Our team here at Operation Homefront certainly understands and shares some of the same feelings of concern and uncertainty that our families have about the future and what, if any, changes are adopted. With the ever increasing global crises, threats and strain on readiness and families, we stand prepared to support them in any way we can so that our volunteer force in the 21st Century continues to remain, as MCRMC Chairman Alphonso Maldon, Jr. put it, “without peer.”

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carnivalblog1

Surprise!

It was a total surprise. Military kids Ryan, age 8, and Johnily, age 11, had no idea where they were going as they left Ft. Hood that day. You can imagine how their eyes must have gotten bigger as the cruise ship came into view. And how the excitement increased as they boarded the beautiful vessel, reading the words Carnival Freedom along the side.

The name of the ship was aptly chosen…because those who protect our freedom were about to be given a grand celebration!

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It has been a tough few years for Marily, John and the kids, as Marily has battled breast cancer.

Army Major John Considine and his wife Marily were excited when they were chosen to attend Celebrate Freedom, a night planned by Carnival Cruise Line and Operation Homefront, to honor military families and welcome the ship to its new homeport in Galveston, Texas. “We had never been on a cruise ship, the kids thought it was amazing!” said Marily.

But the night was even more special because of the years that came before that night. Along with the difficult sacrifices military families have to make, Marily has battled breast cancer for four years. And one of their favorite songs, “I’m Gonna Love You Through It,” is sung by Martina McBride, who performed in a special outdoor Carnival LIVE Performance on the top deck.

“We were only 3-4 rows from (her),” said Marily. The beautiful weather made for a perfect evening and they were able to dance together.

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Christine Duffy, President of Carnival Cruise Line, John Heald, Senior Cruise Director, Carnival Cruise Line presenting Tim Farrell, Chief Operating Officer and Interim CEO, with a $100,000 donation help military families.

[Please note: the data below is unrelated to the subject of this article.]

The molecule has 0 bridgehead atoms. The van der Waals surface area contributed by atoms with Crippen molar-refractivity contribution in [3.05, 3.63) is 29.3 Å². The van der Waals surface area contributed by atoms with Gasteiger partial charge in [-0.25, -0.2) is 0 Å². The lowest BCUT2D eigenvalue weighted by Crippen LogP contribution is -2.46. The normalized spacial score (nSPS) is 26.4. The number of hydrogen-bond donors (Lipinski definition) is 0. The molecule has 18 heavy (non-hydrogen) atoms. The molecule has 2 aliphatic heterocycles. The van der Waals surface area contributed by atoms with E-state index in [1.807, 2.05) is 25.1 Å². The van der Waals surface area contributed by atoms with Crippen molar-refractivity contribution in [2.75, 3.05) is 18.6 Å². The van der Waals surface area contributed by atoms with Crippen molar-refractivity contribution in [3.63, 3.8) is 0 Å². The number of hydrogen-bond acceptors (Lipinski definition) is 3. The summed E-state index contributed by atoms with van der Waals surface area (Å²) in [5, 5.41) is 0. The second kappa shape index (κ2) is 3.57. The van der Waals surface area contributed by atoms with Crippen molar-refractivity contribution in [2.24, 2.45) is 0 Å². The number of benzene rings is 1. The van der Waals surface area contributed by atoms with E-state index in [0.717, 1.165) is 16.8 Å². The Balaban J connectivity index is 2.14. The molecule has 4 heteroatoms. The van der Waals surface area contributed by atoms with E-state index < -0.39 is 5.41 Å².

Carnival organized the pierside event for hundreds of military families who got to spend one night on the cruise ship, enjoying all the best:

  • entertainment (music, dancing, comedians, video arcade and more),
  • food (complimentary food and cocktails, from Guy’s Burger Joint (created with Guy Fieri) to lobster at dinner and everything in between),
  • fun (hot tubs, dancing waiters, ice cream kiosks, comfy rooms) and
  • the cruise ship experience (fresh air, beautiful environment, free kids camp, friendly staff)

And the celebration got even bigger when Carnival President Christine Duffy presented a $100,000 check to Operation Homefront, “so you can continue to do the great service that you provide today for military families.”

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We are honored to be able to say “Thank You” to our military families in such special ways, thanks to great companies like Carnival Cruise Line.

For the Considine family, they were touched by all of the non-military families on board who took the time to thank John for his service. “The appreciation (from Carnival and the other guests) was wonderful and nice to hear.”

As for Ryan and Johnily, who is a semi-finalist for Operation Homefront Military Child of the Year, they enjoyed unlimited amounts of ice cream, pizza at midnight (just because they could), fun in the hot tub, the arcade and the theatre dance show. “As much as they explored, they were still unable to see everything,” said Marily.

“We would like to thank Carnival for this opportunity and it was nice to see the ($100,000) donation by them to Operation Homefront.”

The family capped a night under the stars watching a “dive-in” movie on the Lido Deck while their kids swam in the nearby hot tub. We wish them many more nights (and days) of happiness together.

View more pictures from the event.

Read the full press release.

Operation Homefront is extremely grateful for partners like Carnival Cruise Line who not only help us honor and celebrate military families but also provide much needed emergency financial and other assistance for military, veteran and wounded warrior families.